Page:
Science fiction writers have come up with dozens of ways for time travel to be a terrible idea, from rifts that can collapse the entire structure of the Universe to far-future AIs who will eradicate anything that might prevent their creation to a deterministic model of time in which there's no free will. Richie Mehta doesn't go with anything that elaborate, deciding that good old-fashioned emotional scarring will do the trick.

Not that anybody suspects that at first, when Gabe (Rufus Sewell) leaves Toronto for a conference on particle physics at Princeton. When he doesn't return, his wife Marika (Gillian Anderson) calls her father Sal (Victor Garber) - the professor Gabe studied under - only to have him find Gabe's hotel room empty and a strange, nonfunctional apparatus in his temporary workspace. Twelve years later, Marika is still devastated and their son Erol (Haley Joel Osment) is perhaps only superficially better, always late for class (which he can afford to be, instinctively brilliant as he is), spending all his time with his girlfriend Grace (Susanna Fournier), and passing on grad school at MIT. Sal, though, has finally cracked what Gabe was working on, and thinks he can make it work with Erol's help. They can fix things - although Grace isn't sure that can be done without side effects.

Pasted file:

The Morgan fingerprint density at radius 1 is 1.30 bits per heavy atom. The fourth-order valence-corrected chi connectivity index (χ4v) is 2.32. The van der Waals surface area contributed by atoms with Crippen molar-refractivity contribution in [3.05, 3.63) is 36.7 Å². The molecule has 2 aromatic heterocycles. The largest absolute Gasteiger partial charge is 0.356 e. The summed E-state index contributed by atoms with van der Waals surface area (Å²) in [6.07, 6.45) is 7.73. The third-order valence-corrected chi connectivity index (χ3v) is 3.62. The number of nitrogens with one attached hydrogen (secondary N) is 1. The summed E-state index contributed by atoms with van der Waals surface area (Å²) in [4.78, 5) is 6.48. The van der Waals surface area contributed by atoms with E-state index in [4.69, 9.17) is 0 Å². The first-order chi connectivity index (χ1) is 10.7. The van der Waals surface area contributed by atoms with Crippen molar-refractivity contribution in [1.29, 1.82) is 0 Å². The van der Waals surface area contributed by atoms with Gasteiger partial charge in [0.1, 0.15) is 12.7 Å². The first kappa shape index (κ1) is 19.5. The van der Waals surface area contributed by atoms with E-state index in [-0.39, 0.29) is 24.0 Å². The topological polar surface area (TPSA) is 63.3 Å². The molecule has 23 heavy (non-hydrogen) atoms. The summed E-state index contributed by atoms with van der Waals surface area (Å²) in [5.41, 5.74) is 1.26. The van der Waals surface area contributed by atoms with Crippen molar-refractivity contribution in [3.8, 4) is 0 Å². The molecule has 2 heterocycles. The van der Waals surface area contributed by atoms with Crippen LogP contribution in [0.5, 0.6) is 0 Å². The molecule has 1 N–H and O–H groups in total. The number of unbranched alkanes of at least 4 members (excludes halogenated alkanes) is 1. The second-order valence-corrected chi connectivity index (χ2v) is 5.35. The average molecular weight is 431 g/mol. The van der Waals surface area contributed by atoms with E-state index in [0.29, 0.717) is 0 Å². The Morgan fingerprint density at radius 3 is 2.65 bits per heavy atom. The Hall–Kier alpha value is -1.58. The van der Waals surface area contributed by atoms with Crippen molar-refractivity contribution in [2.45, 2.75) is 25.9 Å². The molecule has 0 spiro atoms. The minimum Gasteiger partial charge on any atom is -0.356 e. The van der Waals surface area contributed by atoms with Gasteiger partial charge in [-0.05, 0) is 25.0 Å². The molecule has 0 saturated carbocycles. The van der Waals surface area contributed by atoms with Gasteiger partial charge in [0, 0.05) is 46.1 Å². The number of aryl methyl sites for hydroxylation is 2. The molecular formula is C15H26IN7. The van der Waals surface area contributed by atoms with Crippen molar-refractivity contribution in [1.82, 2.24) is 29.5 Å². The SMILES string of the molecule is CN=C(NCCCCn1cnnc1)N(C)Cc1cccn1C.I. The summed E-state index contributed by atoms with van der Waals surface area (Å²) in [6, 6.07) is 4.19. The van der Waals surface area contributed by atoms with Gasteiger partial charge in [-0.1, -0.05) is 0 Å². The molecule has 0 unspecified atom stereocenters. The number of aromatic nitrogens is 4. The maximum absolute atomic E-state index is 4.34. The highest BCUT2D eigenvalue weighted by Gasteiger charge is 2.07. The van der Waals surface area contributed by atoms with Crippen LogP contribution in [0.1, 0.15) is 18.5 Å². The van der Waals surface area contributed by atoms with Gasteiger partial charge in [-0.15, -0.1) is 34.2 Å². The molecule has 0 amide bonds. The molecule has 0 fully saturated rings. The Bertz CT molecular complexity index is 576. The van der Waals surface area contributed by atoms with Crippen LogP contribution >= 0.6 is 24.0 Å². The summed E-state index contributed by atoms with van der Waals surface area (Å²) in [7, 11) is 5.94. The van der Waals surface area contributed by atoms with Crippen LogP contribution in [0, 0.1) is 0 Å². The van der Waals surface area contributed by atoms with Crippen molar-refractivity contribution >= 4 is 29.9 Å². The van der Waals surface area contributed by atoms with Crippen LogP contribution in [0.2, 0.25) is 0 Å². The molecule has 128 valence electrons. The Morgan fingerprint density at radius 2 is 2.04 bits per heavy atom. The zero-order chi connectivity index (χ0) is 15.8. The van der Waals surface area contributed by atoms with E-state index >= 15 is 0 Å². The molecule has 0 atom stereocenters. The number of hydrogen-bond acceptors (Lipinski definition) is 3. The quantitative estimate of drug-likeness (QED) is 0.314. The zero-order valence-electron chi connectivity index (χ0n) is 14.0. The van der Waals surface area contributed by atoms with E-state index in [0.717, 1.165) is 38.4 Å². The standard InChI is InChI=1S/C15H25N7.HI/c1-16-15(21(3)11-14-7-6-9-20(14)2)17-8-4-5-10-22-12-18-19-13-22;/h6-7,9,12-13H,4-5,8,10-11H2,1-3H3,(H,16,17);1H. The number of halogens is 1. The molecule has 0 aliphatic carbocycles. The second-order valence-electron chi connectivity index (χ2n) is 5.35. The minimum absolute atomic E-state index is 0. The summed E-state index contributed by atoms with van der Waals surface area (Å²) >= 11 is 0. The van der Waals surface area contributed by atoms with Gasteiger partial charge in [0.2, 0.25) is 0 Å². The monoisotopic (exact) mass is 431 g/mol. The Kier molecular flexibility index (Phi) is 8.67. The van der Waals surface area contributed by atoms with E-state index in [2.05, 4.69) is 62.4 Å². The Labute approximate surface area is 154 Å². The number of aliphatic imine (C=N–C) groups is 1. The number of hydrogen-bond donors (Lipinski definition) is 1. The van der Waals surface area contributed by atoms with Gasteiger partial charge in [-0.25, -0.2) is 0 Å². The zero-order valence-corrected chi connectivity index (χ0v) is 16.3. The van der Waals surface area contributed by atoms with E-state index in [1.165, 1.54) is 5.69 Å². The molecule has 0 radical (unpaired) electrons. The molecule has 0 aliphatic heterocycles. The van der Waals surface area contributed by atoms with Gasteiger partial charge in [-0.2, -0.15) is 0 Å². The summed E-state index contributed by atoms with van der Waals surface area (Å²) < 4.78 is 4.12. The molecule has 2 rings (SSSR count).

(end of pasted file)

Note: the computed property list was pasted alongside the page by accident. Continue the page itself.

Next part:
The choices at the center of I'll Follow You Down aren't terribly technical - Erol and Sal spend a lot of time writing on blackboards and building something, sure, but just doing math that the audience can't understand is not what holds them back. Butterfly-effect convolutions are there, as is the occasional talk of destiny and "how it should be", but in general, Mehta is using his science-fictional setting to create a metaphor for dealing with loss and uncertainty, along with knowing that one's life would be different or happier under other circumstances.

Full review at EFC.

Da Shanghai (The Last Tycoon)

* * * (out of four)
Seen 25 July 2013 in le Cinéma Impérial (Fantasia Festival, DCP)

Somehow, during the last few years of not doing movies that neither get picked up for theatrical distribution in the US nor look interesting enough to come off my "too-watch" pile, Chow Yun-fat got old. Not infirm or having lines on his face that give him gravitas, but now there's someone playing a younger version of his character in movies, and he's doing a better job of looking cool firing guns than he is. Happens to all of us, I guess, but it's sad to see when it happens to the great ones.